Part of the appeal of this approach lies in its data delivery flexibility. For example, a change stream can be directed towards a single requestor, or the data can be persisted and made available on demand (weekly, daily, or in real time) to multiple requestors requiring the same mainframe data. These can include applications, databases, data integration engines, and real-time message queues, all with different latency requirements. You need to create the stream only once, and any number of requestors can drink from it at their own rate—a far cry from building costly hand-coded extract routines for each new request.

Significantly for mainframe owners, change streams can also be used to keep applications concurrent during migrations, as when migrating from IMS to DB2. CDC on the mainframe also can be used to help drive data consistency across systems by making certain that changes are propagated when and where they’re needed to all relevant applications.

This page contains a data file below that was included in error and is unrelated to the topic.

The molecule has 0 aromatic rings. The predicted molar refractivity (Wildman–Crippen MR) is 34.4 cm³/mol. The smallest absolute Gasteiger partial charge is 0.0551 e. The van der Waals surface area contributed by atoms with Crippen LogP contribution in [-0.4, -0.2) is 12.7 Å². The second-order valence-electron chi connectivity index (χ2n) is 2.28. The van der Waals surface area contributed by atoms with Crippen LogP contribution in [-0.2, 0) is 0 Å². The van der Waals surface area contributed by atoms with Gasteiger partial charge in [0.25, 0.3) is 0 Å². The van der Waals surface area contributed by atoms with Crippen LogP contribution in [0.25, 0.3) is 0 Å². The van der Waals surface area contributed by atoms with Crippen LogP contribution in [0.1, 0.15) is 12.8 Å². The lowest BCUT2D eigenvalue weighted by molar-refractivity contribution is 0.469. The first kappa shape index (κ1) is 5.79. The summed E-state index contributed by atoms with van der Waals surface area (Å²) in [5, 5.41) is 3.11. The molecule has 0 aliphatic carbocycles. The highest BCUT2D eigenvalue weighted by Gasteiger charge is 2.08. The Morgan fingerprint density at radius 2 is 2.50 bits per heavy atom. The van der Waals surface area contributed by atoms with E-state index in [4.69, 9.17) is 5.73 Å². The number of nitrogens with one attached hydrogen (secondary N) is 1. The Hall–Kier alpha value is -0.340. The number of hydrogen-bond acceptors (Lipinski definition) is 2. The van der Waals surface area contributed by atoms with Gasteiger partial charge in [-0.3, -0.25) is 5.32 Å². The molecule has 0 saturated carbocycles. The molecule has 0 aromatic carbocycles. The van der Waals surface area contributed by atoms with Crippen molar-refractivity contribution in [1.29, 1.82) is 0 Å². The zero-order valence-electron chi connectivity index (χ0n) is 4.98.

Designed Once, Deployed Everywhere

Companies that can derive maximum value from their DI investments are the ones taking an architected approach to integration. A modern, metadata-driven, object-oriented DI platform running natively on the mainframe can deliver all the benefits of such an approach, including reduced costs and complexity, increased developer productivity, and rapid time-to-implementation of DI projects.